Record High Immigration-Related Criminal Prosecutions in Fiscal Year 2013

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Record High Immigration-Related Criminal Prosecutions in Fiscal Year 2013

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Contributed by Aaron Hall, Senior Attorney

The Transactional Records Access Clearinghouse (TRAC) from Syracuse University released a report on November 25, 2013, showing that there were nearly 100,000 criminal immigration prosecutions during the 2013 fiscal year.  TRAC compiled its data through information it obtained through the Freedom of Information Act.

The number of immigration prosecutions is up 22.6{b6b8f04f7bd4b863c4cfed8339fd19419bda3e071c79bc5ac8c810cb9c52e30f} over the past five years.  The vast majority of these prosecutions were for illegal entry under section 1325 of Title 8 of the U.S. Code and for illegal re-entry under section 1326 of Title 8 of the U.S. Code.  Entering or attempting to enter the country without inspection is a federal criminal offense, though in the past many if not most violators caught were released without criminal charges.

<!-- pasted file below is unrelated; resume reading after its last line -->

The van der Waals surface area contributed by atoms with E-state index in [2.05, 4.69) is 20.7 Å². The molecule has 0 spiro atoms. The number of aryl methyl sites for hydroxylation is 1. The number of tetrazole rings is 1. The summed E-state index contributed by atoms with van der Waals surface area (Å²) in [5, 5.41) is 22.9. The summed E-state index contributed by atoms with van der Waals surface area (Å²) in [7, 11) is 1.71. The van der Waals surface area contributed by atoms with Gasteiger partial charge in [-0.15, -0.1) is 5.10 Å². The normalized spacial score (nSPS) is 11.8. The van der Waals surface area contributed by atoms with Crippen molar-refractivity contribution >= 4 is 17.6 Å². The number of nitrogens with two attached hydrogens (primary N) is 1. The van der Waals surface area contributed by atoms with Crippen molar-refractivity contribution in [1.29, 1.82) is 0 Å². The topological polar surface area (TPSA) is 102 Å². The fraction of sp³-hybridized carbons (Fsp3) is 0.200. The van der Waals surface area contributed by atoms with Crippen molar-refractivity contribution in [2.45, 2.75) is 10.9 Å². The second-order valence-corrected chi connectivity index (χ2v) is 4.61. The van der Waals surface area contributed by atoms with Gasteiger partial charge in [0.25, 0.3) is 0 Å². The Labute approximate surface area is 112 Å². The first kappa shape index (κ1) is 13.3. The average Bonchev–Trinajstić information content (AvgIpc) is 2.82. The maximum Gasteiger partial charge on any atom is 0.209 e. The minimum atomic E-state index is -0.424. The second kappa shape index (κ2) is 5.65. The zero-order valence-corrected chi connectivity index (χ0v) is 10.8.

The Obama Administration has put an increased focus on criminally charging violators with illegal entry and especially with illegal re-entry after a deportation.  In fiscal year 2013, there were 76{b6b8f04f7bd4b863c4cfed8339fd19419bda3e071c79bc5ac8c810cb9c52e30f} more prosecutions against those charged with illegal re-entry after deportation compared the final year of the George W. Bush Administration.  Many charged with this offense are shocked when the learn that it carries a maximum punishment of 2 years imprisonment with the possibility of sentence enhancers taking it to a 10 or 20 year maximum depending on the individual’s immigration and criminal history.

The bottom line is that trying to enter the U.S. without inspection is a criminal offense with severe consequences including lengthy periods of imprisonment.  Noncitizens already in the United States facing deportation should know that illegal re-entry after the deportation is not a viable option and should consider fighting their case to stay here in removal proceedings.  For those abroad, entry without proper documentation is a criminal offense that could ruin any chances to move to or visit the U.S. in the future.

To speak with an immigration attorney about potential defenses against removal or about immigrant and nonimmigrant visas, call our office at 303-297-9171 and ask to set up a consultation.

Link to summary of the findings by TRAC

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